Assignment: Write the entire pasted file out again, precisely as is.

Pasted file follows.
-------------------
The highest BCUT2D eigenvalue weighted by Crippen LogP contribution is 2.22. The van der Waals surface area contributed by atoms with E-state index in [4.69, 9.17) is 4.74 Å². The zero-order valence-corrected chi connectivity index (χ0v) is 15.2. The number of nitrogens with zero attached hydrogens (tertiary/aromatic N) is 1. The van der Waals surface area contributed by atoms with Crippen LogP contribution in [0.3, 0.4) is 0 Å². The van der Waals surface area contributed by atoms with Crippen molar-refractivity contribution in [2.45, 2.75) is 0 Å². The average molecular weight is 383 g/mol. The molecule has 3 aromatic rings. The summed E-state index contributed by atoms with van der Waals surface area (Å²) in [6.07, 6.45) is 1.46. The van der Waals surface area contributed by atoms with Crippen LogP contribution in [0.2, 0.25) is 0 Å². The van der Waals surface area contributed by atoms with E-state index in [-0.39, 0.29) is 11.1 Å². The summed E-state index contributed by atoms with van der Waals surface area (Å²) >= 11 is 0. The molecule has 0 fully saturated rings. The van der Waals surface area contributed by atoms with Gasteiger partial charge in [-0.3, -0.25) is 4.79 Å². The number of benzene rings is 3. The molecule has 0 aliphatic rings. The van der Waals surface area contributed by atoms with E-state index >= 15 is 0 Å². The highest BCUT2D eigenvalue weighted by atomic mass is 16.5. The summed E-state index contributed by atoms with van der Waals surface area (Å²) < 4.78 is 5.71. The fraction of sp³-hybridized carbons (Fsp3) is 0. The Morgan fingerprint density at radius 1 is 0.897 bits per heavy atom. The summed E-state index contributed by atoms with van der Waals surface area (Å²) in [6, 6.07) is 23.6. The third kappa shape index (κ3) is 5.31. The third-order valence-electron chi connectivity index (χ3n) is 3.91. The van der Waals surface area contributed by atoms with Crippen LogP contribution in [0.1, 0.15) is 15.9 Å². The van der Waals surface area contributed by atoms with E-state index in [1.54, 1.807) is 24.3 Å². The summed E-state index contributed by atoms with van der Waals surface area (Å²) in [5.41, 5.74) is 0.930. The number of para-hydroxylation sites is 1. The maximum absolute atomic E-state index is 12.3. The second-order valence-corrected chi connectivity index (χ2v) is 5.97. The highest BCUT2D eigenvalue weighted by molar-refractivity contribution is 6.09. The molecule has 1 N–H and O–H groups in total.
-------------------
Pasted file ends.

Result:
The highest BCUT2D eigenvalue weighted by Crippen LogP contribution is 2.22. The van der Waals surface area contributed by atoms with E-state index in [4.69, 9.17) is 4.74 Å². The zero-order valence-corrected chi connectivity index (χ0v) is 15.2. The number of nitrogens with zero attached hydrogens (tertiary/aromatic N) is 1. The van der Waals surface area contributed by atoms with Crippen LogP contribution in [0.3, 0.4) is 0 Å². The van der Waals surface area contributed by atoms with Crippen molar-refractivity contribution in [2.45, 2.75) is 0 Å². The average molecular weight is 383 g/mol. The molecule has 3 aromatic rings. The summed E-state index contributed by atoms with van der Waals surface area (Å²) in [6.07, 6.45) is 1.46. The van der Waals surface area contributed by atoms with Crippen LogP contribution in [0.2, 0.25) is 0 Å². The van der Waals surface area contributed by atoms with E-state index in [-0.39, 0.29) is 11.1 Å². The summed E-state index contributed by atoms with van der Waals surface area (Å²) >= 11 is 0. The molecule has 0 fully saturated rings. The van der Waals surface area contributed by atoms with Gasteiger partial charge in [-0.3, -0.25) is 4.79 Å². The number of benzene rings is 3. The molecule has 0 aliphatic rings. The van der Waals surface area contributed by atoms with E-state index >= 15 is 0 Å². The highest BCUT2D eigenvalue weighted by atomic mass is 16.5. The summed E-state index contributed by atoms with van der Waals surface area (Å²) < 4.78 is 5.71. The fraction of sp³-hybridized carbons (Fsp3) is 0. The Morgan fingerprint density at radius 1 is 0.897 bits per heavy atom. The summed E-state index contributed by atoms with van der Waals surface area (Å²) in [6, 6.07) is 23.6. The third kappa shape index (κ3) is 5.31. The third-order valence-electron chi connectivity index (χ3n) is 3.91. The van der Waals surface area contributed by atoms with Crippen LogP contribution in [0.1, 0.15) is 15.9 Å². The van der Waals surface area contributed by atoms with E-state index in [1.54, 1.807) is 24.3 Å². The summed E-state index contributed by atoms with van der Waals surface area (Å²) in [5.41, 5.74) is 0.930. The number of para-hydroxylation sites is 1. The maximum absolute atomic E-state index is 12.3. The second-order valence-corrected chi connectivity index (χ2v) is 5.97. The highest BCUT2D eigenvalue weighted by molar-refractivity contribution is 6.09. The molecule has 1 N–H and O–H groups in total.